Italy With Our Germans II: Roma

Roma with Our Germans

Michelangelo's Pieta in Saint Peter's Basilica.
He finished this when he was around twenty-five years old.
As usual--click to enlarge the photo--this one is worth it.
On Dec. 21st, Gene and I took the bus and two trains to the termini station closest to our hotel. We were very careful on the trains this time because were down to one credit card and one ATM card. Our first visit to Roma cost me my wallet. It was pick-pocketed out of my backpack.These guys make the Artful Dodger look like a rank amateur. Gene kept his wallet zipped on the inside pocket of his jacket. What we didn’t know was that the cab drivers would be as big a thieves as the pick-pockets. We had been to the hotel once to check it out before Jurgen booked and knew it was only a few blocks from the train terminal. We hailed a cab and saw he had a meter (something you have to look for in some parts of the world), we also had a map and Gene pointed out to the driver where we wanted to go. As we got in it was, 'Yeah, Yeah, Ok'; seconds later, when we started to roll, it was...Oh, but he was ‘new’. He made all kinds of wrong turns and stopped to ask all and sundry where the hotel was. Each conversation wracked up another two Euros on the meter. At one stop, I told Gene to pay him then and we would walk the rest of the way. We probably would have except that the week before Gene had done something to the muscles in his left leg and was only on day two of walking again after five days of being confined to the boat, hauling luggage around would have been too much. The driver says—no—no—I know—I know. His next stop is in front of a hotel and he runs in to get directions. Three Euros later, he comes out. End result—ten euros for a four euro ride. Gene gave him a tip!! He believed the guy was new and was frustrated about being lost!

I was pretty frustrated when we finally got into the hotel. Fortunately, the hotel and staff were first rate. No problems checking in and our room was gorgeous. I’m kicking myself now for not getting a photo. The walls were gold damask fabric and gold framed botanicals hung on the walls. The bathroom was small, but spotless. It was about noon so we went out for lunch and came back for a siesta. Ilka and Jurgen weren’t due in until about ten that night and I wanted to be up when they arrived. They arrived after 11:00 because they had to wait an hour for their luggage. We all went up to the rooftop restaurant/bar and reacquainted ourselves over a few bottles of nice red wine. We decided that in the morning, we would head for St. Peter’s Basilica. The plan was to walk and we warned Ilka and Jurgen that Gene was basically a gimp and we would be slow.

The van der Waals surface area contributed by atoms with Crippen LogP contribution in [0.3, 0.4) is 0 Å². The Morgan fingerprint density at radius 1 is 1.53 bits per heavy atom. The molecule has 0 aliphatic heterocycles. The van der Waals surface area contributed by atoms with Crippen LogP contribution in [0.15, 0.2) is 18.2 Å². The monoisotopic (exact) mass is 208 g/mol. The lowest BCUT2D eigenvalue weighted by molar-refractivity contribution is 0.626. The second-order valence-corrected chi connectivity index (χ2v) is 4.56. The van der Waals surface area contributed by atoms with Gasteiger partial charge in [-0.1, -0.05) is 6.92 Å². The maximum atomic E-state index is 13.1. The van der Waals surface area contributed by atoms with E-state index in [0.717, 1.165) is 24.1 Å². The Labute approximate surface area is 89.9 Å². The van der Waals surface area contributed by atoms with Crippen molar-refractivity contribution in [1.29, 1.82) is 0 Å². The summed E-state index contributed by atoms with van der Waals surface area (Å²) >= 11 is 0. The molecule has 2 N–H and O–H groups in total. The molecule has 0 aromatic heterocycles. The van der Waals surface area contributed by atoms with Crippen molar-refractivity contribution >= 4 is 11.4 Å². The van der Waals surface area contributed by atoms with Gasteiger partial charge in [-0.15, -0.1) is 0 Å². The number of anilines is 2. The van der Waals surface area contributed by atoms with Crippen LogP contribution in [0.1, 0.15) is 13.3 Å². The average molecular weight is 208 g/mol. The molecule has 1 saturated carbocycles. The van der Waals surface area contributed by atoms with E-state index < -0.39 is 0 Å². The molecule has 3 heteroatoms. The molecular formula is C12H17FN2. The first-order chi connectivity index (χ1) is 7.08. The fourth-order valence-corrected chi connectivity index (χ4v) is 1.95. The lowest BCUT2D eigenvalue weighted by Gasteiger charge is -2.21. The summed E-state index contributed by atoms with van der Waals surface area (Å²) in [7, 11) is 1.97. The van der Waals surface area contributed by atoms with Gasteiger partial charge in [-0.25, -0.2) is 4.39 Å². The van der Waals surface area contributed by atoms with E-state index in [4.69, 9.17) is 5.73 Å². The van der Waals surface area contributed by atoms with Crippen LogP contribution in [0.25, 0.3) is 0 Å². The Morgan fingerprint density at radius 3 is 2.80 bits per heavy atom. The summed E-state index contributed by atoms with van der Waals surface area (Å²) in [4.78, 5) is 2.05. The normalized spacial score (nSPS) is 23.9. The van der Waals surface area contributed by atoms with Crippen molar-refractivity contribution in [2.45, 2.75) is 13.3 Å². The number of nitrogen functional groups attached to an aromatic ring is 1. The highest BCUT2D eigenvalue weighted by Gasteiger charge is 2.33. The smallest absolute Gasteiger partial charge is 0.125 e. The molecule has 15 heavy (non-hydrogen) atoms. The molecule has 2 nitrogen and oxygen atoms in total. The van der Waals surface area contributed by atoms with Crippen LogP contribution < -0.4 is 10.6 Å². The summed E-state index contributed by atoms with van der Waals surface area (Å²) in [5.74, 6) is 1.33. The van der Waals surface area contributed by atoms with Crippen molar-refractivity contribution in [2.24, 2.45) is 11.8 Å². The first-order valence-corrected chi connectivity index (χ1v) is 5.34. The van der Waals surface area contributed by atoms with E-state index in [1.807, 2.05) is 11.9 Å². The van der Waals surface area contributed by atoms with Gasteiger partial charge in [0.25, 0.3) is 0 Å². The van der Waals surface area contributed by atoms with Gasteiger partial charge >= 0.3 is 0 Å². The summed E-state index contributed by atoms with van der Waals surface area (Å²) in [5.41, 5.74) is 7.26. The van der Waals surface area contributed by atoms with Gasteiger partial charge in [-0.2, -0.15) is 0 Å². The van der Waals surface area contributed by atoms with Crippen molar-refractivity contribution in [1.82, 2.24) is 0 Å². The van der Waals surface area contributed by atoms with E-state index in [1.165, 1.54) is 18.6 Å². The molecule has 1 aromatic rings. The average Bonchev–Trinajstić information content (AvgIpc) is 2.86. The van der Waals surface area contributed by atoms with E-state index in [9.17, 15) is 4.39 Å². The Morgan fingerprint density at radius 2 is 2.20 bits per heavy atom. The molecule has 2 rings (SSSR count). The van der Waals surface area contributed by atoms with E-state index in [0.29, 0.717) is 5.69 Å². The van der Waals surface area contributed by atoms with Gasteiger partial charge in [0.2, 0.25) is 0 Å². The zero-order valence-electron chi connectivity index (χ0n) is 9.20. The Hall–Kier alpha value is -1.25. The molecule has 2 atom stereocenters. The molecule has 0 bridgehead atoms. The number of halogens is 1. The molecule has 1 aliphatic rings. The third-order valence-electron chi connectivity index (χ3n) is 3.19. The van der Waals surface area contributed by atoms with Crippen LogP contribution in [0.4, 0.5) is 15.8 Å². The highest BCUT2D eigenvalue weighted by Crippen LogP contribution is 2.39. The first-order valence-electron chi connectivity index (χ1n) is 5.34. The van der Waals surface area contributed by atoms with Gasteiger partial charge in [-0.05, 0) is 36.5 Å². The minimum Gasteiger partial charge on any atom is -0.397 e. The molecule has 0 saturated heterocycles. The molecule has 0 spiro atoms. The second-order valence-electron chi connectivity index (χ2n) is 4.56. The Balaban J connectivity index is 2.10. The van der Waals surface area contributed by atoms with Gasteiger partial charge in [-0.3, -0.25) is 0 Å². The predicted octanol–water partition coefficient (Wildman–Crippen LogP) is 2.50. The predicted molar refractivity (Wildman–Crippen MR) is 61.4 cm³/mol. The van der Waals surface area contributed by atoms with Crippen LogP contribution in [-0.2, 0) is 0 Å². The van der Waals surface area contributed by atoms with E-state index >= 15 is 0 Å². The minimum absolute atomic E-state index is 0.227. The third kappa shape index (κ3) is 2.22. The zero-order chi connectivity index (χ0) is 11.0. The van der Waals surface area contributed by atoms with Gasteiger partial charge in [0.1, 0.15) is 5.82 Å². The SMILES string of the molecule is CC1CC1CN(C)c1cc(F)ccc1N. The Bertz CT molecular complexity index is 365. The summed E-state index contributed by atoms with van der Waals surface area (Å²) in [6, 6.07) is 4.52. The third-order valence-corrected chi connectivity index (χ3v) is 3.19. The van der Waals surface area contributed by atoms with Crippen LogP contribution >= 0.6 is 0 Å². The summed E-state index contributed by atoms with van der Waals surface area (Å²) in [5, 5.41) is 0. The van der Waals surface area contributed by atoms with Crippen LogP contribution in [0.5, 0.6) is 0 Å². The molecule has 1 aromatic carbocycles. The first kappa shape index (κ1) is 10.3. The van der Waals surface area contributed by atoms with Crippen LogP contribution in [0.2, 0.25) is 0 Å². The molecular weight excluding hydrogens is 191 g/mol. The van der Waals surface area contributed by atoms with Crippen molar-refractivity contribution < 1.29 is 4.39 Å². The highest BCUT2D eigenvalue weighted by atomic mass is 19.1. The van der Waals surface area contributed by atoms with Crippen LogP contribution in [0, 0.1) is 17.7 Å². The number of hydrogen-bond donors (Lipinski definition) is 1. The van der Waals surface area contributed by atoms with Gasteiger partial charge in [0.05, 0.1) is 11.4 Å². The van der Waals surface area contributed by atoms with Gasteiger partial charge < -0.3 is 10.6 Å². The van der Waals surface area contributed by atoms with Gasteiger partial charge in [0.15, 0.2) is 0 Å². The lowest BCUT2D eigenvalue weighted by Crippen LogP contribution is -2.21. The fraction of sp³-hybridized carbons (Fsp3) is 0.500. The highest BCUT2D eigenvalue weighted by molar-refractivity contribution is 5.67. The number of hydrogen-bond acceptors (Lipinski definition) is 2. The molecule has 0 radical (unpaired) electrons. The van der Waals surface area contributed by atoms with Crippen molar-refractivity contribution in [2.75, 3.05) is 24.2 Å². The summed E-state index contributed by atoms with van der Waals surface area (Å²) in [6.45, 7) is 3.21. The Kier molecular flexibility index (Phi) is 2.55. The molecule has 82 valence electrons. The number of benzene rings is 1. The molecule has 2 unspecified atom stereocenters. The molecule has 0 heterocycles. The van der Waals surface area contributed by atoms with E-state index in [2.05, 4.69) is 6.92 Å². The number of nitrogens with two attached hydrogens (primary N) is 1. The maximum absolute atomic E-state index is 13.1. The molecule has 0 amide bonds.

The walk to St. Peter’s from the hotel was a fairly long one and to be honest, I can’t even remember all that we saw along the way. Rome wasn’t built in a day, and it certainly can’t be seen in one. There is a masterpiece of some kind everywhere you look in Rome. We walked down the Spanish Steps to Bernini’s Barcaccia Fountain, then down a long avenue lined with shops bearing the top names of the fashion world; Versace, Bulgari, Channel, Gucci, etc. etc. etc.


The Spanish Steps
Bernini's Barcaccia Fountain
After what seemed like hours of pleasant wandering through granite streets, we walked into the arms of St. Peter’s Square.

The Square as seen from the Basilica.
.
Ilka and Jurgen in one portion of the square.
.
Sorry about the crazy angle, I must have been dizzy from sensory overload when I took this one of St. Peter's. Click it to enlarge and then look at how tiny the people entering the Basilica are; gives you an idea of how big this square is.
I wasn’t expecting the immensity or grandeur of the place. There is simply not enough room here to write about the Square or St. Peter’s Basilica. I will describe the Basilica in one word; overwhelming. What other word could I use to describe a place where Michelangelo’s Pieta is just a small part? Michelangelo was the definitive architect of the site and even he is only one part of the tremendous amount of history connected with the Basilica. I’m going to post a few photos and let you investigate the history yourselves. Jurgen is a great fan of Michelangelo and is captivated by the genius and passion that was his life. He has read quite a bit about him and recommends reading Irving Stone’s, The Agony and the Ecstasy: A Biographical Novel of Michelangelo.

Inside St. Peter's

One of hundreds of adorned buildings.

Gene, Ilka and Jugern outside the Tea Room of the rich and famous.
We’ve covered enough this post, I’ll post again tomorrow.
Sue

No comments:

Post a Comment

1. Type your comment.
2. Type the goofy looking letters into the 'word verification' rectangle.
3. Click 'Name/URL' and type your first name into the 'name' slot
4. Hit the ''Publish Your Comment'' button.